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Five takeaways from the 2020 fall economic statement

As part of tens of billions in new spending planned for the coming years, the fiscal update includes funding for long term care, students and remote working

The federal government didn’t have its usual annual budget rigamarole this year—that will come sometime in 2021. Instead, it released a fiscal ‘snapshot’ earlier in 2020 and now today’s economic statement, which lays out more of Ottawa’s plan to get through the next gruelling months and years as the COVID-19 pandemic rages on.

Some highlights include significant funding for supporting long-term care in Canada, some sector-specific help, an update in the climate change plan, wins for young people and more. Here are five elements of the spending plan, in addition to as much as $100 billion in stimulus in the next three years.

More for long-term care

The federal government is pouring a lot of money into support for long-term care in the face of COVID-19, including $1 billion in a Safe Long-term Care Fund, which will be doled out across provinces and territories, based on spending plans. Provinces can use the money to make ventilation improvements and hire additional staff among other things.

READ MORE: Paul Wells on the fall economic update: Freeland’s trust exercise

Help for the airline industry is on the way

The feds are doling out roughly $1 billion in new spending for the air sector. They’re proposing $206 million in support for regional air transportation and regional air carriers via a new Regional Air Transportation Initiative. Small and regional airports will get a $186 million funding boost over two years for investments in updating health and safety infrastructure. Large airports making safety, security and infrastructure updates will get $500 million over the next six years. The 21 airport authorities that pay federal rent will get an extra $229 million in rent relief. They’ll also get an additional $65 million in the 2021-22 fiscal year to deal with the financial impact of reduced air travel. While a new program for other hard-hit sectors called the Highly Affected Sectors Credit Availability Program (HASCAP) has been announced, the details have not.

Let’s plant those trees, already

The environment—and homeowners who care about the environment—are getting a big boost. The government is planning to give Natural Resources Canada $2.6 billion over seven years to provide up to 700,000 grants of up to $5,000 to make energy efficient home improvements. It is also providing $150 million over three years to build more fuel stations for electric cars. And after a long time, we have an actual budget for the Liberals’ promise to plant two billion trees by 2030. All that planting will cost $3.16 billion over the next 10 years.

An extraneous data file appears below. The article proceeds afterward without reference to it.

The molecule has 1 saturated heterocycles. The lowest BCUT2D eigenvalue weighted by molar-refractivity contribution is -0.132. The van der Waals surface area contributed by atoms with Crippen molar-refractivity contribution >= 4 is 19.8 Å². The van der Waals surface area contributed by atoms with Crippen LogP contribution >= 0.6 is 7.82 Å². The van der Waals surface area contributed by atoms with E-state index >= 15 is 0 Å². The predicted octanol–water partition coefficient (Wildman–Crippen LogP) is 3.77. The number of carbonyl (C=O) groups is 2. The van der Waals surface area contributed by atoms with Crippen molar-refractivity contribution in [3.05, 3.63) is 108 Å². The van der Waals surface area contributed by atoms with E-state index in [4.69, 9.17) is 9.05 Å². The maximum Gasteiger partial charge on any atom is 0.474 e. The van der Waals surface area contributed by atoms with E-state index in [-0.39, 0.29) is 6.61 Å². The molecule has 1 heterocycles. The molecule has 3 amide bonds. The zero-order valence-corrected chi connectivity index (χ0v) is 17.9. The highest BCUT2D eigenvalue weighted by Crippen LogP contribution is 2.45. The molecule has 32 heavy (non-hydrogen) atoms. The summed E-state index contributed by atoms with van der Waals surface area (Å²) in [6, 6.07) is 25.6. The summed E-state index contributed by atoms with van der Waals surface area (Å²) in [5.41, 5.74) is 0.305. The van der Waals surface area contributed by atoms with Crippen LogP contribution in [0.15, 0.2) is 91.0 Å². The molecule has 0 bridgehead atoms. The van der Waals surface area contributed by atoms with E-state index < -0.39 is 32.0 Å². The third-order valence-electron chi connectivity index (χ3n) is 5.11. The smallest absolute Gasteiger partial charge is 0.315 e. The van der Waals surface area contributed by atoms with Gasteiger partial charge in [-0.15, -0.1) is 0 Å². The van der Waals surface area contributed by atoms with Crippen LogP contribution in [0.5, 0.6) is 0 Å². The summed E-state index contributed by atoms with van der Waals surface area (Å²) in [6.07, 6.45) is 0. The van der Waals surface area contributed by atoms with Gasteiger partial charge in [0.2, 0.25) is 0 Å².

READ MORE: Record-high debt, record-low interest rates and the Liberal economic long game

The young and the debtless—kind-of

Canada Summer Jobs will get a boost in funding to the tune of $447.5 million with the purpose of creating 120,000 job placements next year—40,000 more than this year. Some changes to the program, announced this year, will be extended to next including the ability to hire students outside of summer. Perhaps the program’s name needs a tweak, too. The government will also provide $575.3 million over two years to the Youth Employment and Skills Strategy to help young people who were driven out of work because of the pandemic, by creating 45,300 job placements for them. The government also plans to remove interest on the repayment of the federal portion of the Canada Student Loans and Canada Apprentice Loans for next year. The $329.4 million relief measure will help 1.4 million Canadians.

How the pandemic changed the way we live and work

This year has upended many a work routine across the country and the fiscal update made special mention of how not everyone’s experience is the same. While remote work is an option for a large swath of businesses, plenty are just not logistically set up for working from home (like commercial real estate and public transit as well as local small businesses). According to the Canadian Survey on Business Conditions, businesses majority owned by Indigenous peoples (16 per cent) were less likely to have a fully-teleworking staff, as of by the end of August. The Regional Relief and Recovery Fund, which has seen relatively high uptake among rural, women-owned and Indigenous-owned businesses, is getting a top up of $500 million. The Canadian Northern Economic Development agency will also be getting $3 million to further help businesses in the Territories. For employees who can work remotely, the Home Office Expense Deduction will be simplified so that they can deduct up to $400 without having to keep detailed records of expenses.